Music on the slopes? Carson entrepreneur figures it out
Peter Gibbons has been skiing since he was a youth, and in that time he’s never found a convenient way to listen to music while on the slopes.
So he took matters into his own hands — literally.
Gibbons invented the SlapSwitch music system for sports enthusiasts. The device features a helmet liner skull cap that hold earphones and a microphone, and an easy-to-reach switch that silences audio or transfers between music and incoming calls with simple slap.
The SlapSwitch is designed to work seamlessly with iPhones, though it also works with Android devices with an adapter. It retails for $69.99 through Gibbon’s online portal for the product, sportsmusicom.com.
Gibbons, a Carson City resident, worked as tool and die maker, an industrial electrician, an electrical engineer, and a lawyer before trying his hand at being an entrepreneurial inventor.
“I was always searching for a solution, and I knew this could be done,” he says. “I thought well, I can’t find it, so maybe other people are looking for this product.”
Gibbons began fleshing out his idea for an easy-to-use music system in early 2010. He hired a professional product designer and began to define the mechanical and electrical aspects of the product.
The SlapSwitch is made in China, but Gibbons would like to move manufacturing operations onshore in the future.
“I would love to have it totally U.S. made, but we couldn’t find anybody,” he says. “But as we grow we will keep our eyes open.”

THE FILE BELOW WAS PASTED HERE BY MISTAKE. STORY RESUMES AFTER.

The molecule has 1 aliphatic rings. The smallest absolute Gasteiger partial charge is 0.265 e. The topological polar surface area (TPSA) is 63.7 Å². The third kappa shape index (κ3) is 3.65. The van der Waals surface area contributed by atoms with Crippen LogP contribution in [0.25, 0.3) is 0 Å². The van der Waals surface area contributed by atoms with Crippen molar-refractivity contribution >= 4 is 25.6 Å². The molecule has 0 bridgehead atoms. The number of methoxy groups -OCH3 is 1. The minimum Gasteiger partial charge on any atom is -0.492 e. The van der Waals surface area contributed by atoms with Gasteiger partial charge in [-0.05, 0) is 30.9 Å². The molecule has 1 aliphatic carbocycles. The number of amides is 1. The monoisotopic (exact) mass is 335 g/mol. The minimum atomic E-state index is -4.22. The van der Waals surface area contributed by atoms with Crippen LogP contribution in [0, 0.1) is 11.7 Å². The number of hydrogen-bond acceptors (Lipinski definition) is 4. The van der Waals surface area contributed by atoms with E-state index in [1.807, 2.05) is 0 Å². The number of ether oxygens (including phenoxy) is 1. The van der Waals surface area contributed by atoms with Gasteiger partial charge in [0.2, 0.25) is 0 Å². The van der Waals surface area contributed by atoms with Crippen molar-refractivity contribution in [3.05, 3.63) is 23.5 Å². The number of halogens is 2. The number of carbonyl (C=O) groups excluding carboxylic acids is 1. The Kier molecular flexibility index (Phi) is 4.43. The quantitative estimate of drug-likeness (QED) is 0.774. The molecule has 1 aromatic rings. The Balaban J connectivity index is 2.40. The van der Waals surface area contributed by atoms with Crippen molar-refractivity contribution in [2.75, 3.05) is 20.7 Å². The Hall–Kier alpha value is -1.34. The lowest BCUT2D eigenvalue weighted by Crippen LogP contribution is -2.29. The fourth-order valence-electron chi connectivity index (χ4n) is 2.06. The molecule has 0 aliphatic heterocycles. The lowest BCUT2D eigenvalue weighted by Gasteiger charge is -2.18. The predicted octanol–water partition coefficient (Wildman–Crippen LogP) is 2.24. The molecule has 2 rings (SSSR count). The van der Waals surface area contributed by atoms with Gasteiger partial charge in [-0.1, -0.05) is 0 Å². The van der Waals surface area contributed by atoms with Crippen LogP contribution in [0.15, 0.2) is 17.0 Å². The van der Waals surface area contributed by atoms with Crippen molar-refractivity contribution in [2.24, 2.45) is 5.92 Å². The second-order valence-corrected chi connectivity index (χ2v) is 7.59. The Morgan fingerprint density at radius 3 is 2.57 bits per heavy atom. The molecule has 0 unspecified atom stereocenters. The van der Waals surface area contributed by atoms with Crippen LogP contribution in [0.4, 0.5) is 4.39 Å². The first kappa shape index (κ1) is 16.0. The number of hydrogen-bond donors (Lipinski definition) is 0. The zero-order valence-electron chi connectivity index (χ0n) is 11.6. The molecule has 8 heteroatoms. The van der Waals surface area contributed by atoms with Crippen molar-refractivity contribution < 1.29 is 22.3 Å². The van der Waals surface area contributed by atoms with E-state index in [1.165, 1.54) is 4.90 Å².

Gibbons works with ITI Manufacturing of Texas to deliver the product from China. ITI handles all aspects of manufacturing the device, including sourcing, production, duty fees and import/export controls, and delivers a complete product to Gibbons.
“Without them it would be an absolute nightmare,” Gibbons says.
Currently the product is only sold online, but Gibbons plans to attend ski-industry trade shows and demo and market the product through word of mouth. He’s also looking for distributors or licensees who might incorporate the product into existing product lines. So far, Gibbons has put up initial seed money for the venture.
“I think it is a product people need, and once you see someone on the mountain enjoying their tunes they are going to want one,” he says.
Gov. Steve Sisolak made it clear Wednesday night his latest directive urging as many Nevadans as can to stay home is not martial law but a plea for everyone not in a critical, essential industry to not go out and possibly spread the coronavirus.